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ASAS-SN Discovery of a Bright Transient in SDSS J171000.70+270619.6

ATel #6133; T. W.-S. Holoien, K. Z. Stanek, C. S. Kochanek, B. J. Shappee, J. Jencson, U. Basu, A. B. Davis, J. F. Beacom (Ohio State), J. L. Prieto (Princeton), J. Brimacombe (Coral Towers Observatory), D. Szczygiel, G. Pojmanski (Warsaw University Observatory), D. Bersier (LJMU)
on 12 May 2014; 21:43 UT
Distributed as an Instant Email Notice Transients
Credential Certification: Krzysztof Stanek (stanek.32@osu.edu)

Subjects: Optical, Supernovae, Transient

Referred to by ATel #: 6143, 6144

During the ongoing All Sky Automated Survey for SuperNovae (ASAS-SN or "Assassin"), using data from the quadruple 14-cm "Brutus" telescope in Haleakala, Hawaii, we discovered a new transient source in the center of SDSS J171000.70+270619.6:

 
Object       RA (J2000)       DEC (J2000)        Disc. UT Date    Disc. V mag 
ASASSN-14ax    17:10:00.7    +27:06:19.61        2014-05-04.47       16.5 
ASASSN-14ax was discovered in images obtained 2014 UT May 04.47 at V~16.5 mag. We also detect the transient at roughly the same magnitude in images obtained on 2014 UT May 07.47, UT May 08.47, UT May 10.46, and UT May 11.46, and do not detect (V>17.0) this object in images taken on 2014 UT Apr. 23.61 and before. This figure shows the ASAS-SN discovery subtraction image (top left), the latest ASAS-SN discovery image from May 11 (top right), the ASAS-SN reference image (bottom left), and the archival DSS image (bottom right). The red circle has a radius of 5" centered on the galaxy position from SDSS.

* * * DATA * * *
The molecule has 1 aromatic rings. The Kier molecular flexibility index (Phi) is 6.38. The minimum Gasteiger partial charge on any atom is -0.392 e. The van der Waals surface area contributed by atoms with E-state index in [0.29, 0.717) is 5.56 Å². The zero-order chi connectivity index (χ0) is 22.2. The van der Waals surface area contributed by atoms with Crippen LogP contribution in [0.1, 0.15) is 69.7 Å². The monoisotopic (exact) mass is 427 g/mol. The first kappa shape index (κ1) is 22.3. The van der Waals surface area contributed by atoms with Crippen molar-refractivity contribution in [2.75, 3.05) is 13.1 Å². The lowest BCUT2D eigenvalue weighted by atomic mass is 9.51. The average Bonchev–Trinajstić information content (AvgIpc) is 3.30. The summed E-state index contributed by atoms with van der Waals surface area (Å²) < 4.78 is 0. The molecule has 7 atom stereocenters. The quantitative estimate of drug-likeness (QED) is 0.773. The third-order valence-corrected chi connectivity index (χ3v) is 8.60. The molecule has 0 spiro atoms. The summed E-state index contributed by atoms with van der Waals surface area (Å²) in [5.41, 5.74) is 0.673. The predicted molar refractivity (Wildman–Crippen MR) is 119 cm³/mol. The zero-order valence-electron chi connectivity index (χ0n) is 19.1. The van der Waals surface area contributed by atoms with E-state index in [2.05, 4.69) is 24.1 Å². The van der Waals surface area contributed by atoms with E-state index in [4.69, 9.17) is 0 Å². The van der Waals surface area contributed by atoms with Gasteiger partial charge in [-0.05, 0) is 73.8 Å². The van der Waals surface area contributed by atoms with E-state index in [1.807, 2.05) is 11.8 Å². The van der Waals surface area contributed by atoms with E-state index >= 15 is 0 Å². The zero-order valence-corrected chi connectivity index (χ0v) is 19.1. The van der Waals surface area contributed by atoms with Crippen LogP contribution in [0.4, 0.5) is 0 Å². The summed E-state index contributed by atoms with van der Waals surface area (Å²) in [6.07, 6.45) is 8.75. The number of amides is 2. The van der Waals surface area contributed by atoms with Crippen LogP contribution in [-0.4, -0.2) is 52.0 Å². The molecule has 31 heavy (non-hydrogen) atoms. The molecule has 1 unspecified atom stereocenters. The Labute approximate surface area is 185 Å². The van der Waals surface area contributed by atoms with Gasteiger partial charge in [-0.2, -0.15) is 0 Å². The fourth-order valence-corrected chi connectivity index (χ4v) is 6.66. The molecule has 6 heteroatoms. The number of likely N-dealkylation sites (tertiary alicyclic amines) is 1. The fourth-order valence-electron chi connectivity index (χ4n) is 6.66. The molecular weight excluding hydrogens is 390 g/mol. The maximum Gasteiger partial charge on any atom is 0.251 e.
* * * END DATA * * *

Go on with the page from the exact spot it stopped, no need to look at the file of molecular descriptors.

The transient's position in the ASAS-SN data is consistent with the position of the galaxy SDSS J171000.70+270619.6 (PhotZ = 0.058 +/- 0.026, from SDSS). There is no strong variability in CRTS at the transient position and the potential host galaxy is not a known AGN. The ASAS-SN coordinates of the source are consistent with the center of the galaxy, implying this could be a supernova, activity of a previously unknown AGN, or potentially something more exotic, such as a tidal disruption event. If we take the SDSS PhotZ redshift at face value, the luminosity distance of the source would be d~260 Mpc, giving an absolute V mag of approx. -20.7 (m-M=37.07, A_V=0.134, Schlafly & Finkbeiner 2011). Follow-up observations, especially spectroscopy, are encouraged.

We thank LCOGT and its staff for their continued support of ASAS-SN. For more information about the ASAS-SN project, see the ASAS-SN Homepage and the list of all ASAS-SN transients.